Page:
Blogging and Idealism
PS: Today the New York Times ran a story about weblogs and used the word “journalist” to describe people who do what we do. That’s a milestone worth noting and appreciating. Thanks!
Doc Searls pointed out that the NYT story is essentially bullshit, based as it is on a non-existent rift between Techbloggers and Warbloggers:
But this story has no deep truth. It’s just another feature about another transient topic.
Meanwhile, blogs are still out of fucking control. And the fucking they’re out of control from is old fashioned journalism.
Doc still, however, categorizes blogging as “a form of journalism.”
This blogging = journalism equation drives me to distraction. I can better understand why Doc regards blogging as journalism; after all he’s a professional journalist. But why Dave? When he’s built Radio UserLand, one of the tools that allows us to route around the worn-out, corrupt world of mainstream journalism—not replacing it, but offering something else that is infinitely richer, subtler, and more engaging.
I’ve been racking my brains as to why so many bloggers have such a hard-on for journalism when the journalistic product so frequently:
- relies on either non-existent conflict or manufactured outrage;
- recycles press releases and marketing hype;
- exhibits a wafer-thin grasp of the subject under discussion.
I needn’t have been puzzled. Both Dave’s and Doc’s posts provide the answer to my question.
Dave on journalists:
…many, maybe even most, got into journalism for the same reason people start weblogs. Hoping to make a difference. To have an intellectual life. To be where the action is. Idealism.
Doc on journalism:
Now before you go thinking I’m slamming old fashioned journalism here, I’m not. It’s full of ideals, principles and practices that are no less noble and important for blogs than they are for newspapers.
Dave, Doc, and other bloggers who want to be journalists are idealists in that they have faith in the “elevated ideals or conduct” of journalism and they believe that those ideals are worth pursuing.
Whereas I see pursuing ideals in relation to journalism as unrealistic, choosing in this case to define idealism as “impracticality by virtue of thinking of things in their ideal form rather than as they really are.”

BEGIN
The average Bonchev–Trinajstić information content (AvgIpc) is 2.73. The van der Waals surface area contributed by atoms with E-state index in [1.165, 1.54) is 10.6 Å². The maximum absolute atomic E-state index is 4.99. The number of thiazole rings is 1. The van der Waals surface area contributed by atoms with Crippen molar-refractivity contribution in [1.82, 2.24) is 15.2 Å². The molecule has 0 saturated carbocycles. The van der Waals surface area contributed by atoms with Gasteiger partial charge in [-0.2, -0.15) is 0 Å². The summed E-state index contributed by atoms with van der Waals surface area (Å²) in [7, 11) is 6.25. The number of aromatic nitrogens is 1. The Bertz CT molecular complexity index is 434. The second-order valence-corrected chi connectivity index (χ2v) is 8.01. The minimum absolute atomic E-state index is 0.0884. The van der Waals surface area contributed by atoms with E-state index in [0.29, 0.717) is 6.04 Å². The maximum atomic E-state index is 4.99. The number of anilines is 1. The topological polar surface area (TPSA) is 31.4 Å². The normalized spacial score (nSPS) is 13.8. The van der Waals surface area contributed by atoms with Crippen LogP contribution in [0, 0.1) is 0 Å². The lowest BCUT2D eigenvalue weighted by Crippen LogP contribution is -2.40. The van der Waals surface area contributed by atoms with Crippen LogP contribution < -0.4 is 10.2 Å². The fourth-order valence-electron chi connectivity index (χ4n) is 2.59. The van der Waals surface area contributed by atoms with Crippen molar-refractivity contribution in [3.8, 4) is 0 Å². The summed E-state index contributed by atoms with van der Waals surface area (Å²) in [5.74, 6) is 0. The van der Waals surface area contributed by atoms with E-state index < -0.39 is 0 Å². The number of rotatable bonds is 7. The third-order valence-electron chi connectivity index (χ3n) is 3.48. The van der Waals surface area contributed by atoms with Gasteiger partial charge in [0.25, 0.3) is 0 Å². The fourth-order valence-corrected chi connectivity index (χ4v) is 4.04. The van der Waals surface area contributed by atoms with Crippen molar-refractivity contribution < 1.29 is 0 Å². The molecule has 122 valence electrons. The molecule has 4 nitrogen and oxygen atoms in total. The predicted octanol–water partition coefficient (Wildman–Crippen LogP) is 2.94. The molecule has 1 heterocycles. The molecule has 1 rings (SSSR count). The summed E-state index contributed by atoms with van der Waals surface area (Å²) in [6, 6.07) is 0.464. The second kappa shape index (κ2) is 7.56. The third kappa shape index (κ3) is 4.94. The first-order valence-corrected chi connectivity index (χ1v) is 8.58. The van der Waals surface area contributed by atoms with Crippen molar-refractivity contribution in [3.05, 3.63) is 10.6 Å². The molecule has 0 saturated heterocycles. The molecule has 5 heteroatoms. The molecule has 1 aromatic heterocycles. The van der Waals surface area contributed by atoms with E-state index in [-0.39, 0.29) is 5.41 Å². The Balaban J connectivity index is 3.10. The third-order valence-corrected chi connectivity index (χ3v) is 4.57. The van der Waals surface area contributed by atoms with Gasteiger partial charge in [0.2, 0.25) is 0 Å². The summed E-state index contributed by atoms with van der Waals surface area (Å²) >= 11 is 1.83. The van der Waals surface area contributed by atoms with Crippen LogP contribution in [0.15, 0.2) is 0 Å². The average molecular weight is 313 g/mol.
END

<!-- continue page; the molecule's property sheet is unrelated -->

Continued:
If I’m not an idealist, I guess that makes me a realist, at least according to Brecht’s definition:
Realism does not consist in reproducing reality, but in showing how things really are.
I’ve already argued that blogging can offer infinitely more than journalism. What disturbs me about the blogging = journalism movement is the attempt to define a new form of expression in terms of an old one. It doesn’t matter that there are hundreds of thousands of weblogs. It doesn’t matter that people have been blogging since 1996 or 1997 or whenever. We still can’t really grasp the potential of blogging—particularly now, when tools for linking reader comments, building communities, and collaborating threaten to obsolete the traditional cite, link, quote, opine style that forms the heart of most “journalistic” blogs.
To base one’s (albeit idealistic) definition of blogging on a form such as journalism, whose ideals are so deeply compromised, suggests either wilful irrationality, an improbable infatuation, or—worst of all—a craving for mainstream approval. And as Jung wrote in Memories, Dreams, Reflections:
Every form of addiction is bad, no matter whether the narcotic be alcohol or morphine or idealism.